CIO Jon Walton on San Mateo Open Data
By Bridget Quigg
Earlier this month, San Mateo County announced the launch of its open data portal to “throw open the doors to a treasure trove of public information.”
We caught up the County’s Chief Information Officer Jon Walton to discuss the program. A true open data enthusiast, Walton has a vision for how greater data access can inspire citizen engagement and streamline internal collaboration in San Mateo.
The following is a transcript of our interview with Walton.
Why is San Mateo County pursuing an open data program?
It’s similar to the challenge that most governments and most CIOs have. There is a lot of governmental data available, typically, but sometimes it gets trapped in departmental silos or it is hard to locate if you are a member of the public, or even if you’re an employee internal to the organization.
Data is the key element to answering a lot of questions. We have a lot of good applications at our fingertips but, minus the data, we are limited in our ability to do the analysis to answer the questions about how we have done things in the past performance-wise, or the impact of the different programs.
The value of the open data portal is two-fold. One, it’s easier for the public to find the disparate pieces of data that were scattered around the county. They have one lens to interact with that data. And, they have pre-built tools and functionality where they can make the data more useful.
Second, internally, there is an opportunity to create that collaborative environment where the data experts from the various departments can come together and start meeting, talking, and problem solving. They can go beyond, “How do we upload our data?” and take it to the next level of being surprised by similar data other people have and how to problem solve across departments.
What is your vision for the use of open data in San Mateo County?
We’d like to do the traditional things that other governments have done. Use it as a gathering place to brainstorm with the community. That is typically what we all do when we put up open data portals.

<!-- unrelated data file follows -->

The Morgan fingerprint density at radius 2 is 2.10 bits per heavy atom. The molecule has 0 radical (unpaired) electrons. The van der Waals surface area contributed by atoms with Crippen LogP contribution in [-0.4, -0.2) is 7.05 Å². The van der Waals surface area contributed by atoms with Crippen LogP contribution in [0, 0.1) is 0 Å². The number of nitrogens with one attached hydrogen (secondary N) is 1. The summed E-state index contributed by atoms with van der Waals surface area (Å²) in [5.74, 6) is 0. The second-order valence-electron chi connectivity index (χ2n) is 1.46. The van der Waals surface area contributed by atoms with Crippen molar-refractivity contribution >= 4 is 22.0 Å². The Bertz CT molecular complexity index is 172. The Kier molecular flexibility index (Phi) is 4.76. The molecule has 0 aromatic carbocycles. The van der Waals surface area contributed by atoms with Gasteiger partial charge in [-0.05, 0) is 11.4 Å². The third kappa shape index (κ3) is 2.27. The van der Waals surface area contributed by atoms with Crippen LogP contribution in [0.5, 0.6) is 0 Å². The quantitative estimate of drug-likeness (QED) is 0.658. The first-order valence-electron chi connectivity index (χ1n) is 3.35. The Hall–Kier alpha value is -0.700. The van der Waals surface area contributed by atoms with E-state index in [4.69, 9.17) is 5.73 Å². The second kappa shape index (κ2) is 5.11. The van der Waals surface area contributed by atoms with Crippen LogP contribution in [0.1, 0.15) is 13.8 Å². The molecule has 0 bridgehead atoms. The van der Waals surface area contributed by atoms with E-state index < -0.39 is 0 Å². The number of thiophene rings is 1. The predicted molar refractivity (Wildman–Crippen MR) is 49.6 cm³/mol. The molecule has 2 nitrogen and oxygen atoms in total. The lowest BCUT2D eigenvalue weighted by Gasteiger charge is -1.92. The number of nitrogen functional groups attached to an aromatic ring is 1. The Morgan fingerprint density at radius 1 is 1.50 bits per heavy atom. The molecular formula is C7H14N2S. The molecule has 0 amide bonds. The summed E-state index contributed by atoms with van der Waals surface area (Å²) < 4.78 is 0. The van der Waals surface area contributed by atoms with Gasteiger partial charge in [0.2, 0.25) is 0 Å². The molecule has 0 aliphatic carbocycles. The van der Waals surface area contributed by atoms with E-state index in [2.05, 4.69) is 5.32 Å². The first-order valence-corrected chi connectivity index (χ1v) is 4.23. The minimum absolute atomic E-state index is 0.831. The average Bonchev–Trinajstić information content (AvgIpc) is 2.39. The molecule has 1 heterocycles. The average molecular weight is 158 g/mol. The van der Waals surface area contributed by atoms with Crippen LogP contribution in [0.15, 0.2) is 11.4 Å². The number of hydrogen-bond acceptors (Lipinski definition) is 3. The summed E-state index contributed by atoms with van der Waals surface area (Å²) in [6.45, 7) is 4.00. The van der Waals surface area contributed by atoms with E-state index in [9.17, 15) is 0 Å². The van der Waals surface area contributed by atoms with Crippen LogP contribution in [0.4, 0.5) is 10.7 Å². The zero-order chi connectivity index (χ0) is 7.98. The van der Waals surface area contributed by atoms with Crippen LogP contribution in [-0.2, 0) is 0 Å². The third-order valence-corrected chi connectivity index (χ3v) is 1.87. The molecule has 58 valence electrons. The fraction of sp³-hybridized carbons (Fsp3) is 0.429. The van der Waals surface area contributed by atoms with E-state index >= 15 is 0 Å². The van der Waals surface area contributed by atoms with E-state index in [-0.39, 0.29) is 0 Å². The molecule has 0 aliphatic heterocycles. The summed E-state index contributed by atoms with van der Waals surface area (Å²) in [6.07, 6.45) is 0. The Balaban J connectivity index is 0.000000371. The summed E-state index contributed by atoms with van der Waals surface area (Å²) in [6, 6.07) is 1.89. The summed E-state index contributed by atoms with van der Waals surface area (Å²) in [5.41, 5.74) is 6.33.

For us internally, there is also a benefit. We have a strong culture of wanting to understand the data behind our performance metrics and how what we do day to day in government contributes to the public benefit. What are our outcomes?
I’m really excited in San Mateo to not just do that public facing work of open data hackathons and events like that but to really use the data internally. We’ll be better able to create links between how people spend their time everyday, the tasks they perform, and how those directly contribute to positive outcomes for government.
We talk a lot about performance management and everybody doing their part. I think this is one area where the system can connect all of those dots together.
Which datasets are most popular so far?
The most popular datasets so far are anything that has to do with kids: kids’ meals, kids’ literacy, kids’ reading levels, or kids’ educational opportunities.
I think it’s great that we have such a focus in San Mateo around the educational piece. A lot of times, I see the data take off and it’s all about the crime, such as where is the crime, what types of crime, and how do we suppress it. That’s a reality, and it is important.
But, in San Mateo in particular, our team collects a lot of data and is very engaged in how to improve education, literacy, preschool opportunities, and reading levels for children. Those are datasets right now that are popular, and we get more and more requests for datasets like that. It would be great to solve the problems in the community in that area and make the connections to what they affect downstream.
What would be your advice to a citizen of San Mateo County who is trying out the open data portal for the first time?
The reason I like working in local government is because, what is around you is what is important to you. We’re all citizens of a town, city, or county. But, it’s usually your neighborhood that you care the most about; your neighbors and the three square blocks around you. I’m the same way.
I would say that the cool part of the system is the graphical nature of it. Dive in there, dive into your immediate neighborhood and see which data sets relate directly to what’s around you. Start playing with it. You already know your neighborhood. You already know what’s around you in your immediate vicinity but see what else the data can tell you about the things in the four square blocks around your house, or two square-miles.
That’s really when it goes from the esoteric, ivory-tower approach to data to “I didn’t know that. I didn’t know that about my neighborhood.” That’s the fun part and that’s what I would encourage everyone to do.
Go play with the data. You can’t hurt it. You can only make it better. Look at what’s around you and give us feedback. It’s all part of that evolution of government. The more government opens up and becomes collaborative with the community the better it’s going to make government and the community.
Visit the San Mateo County open data portal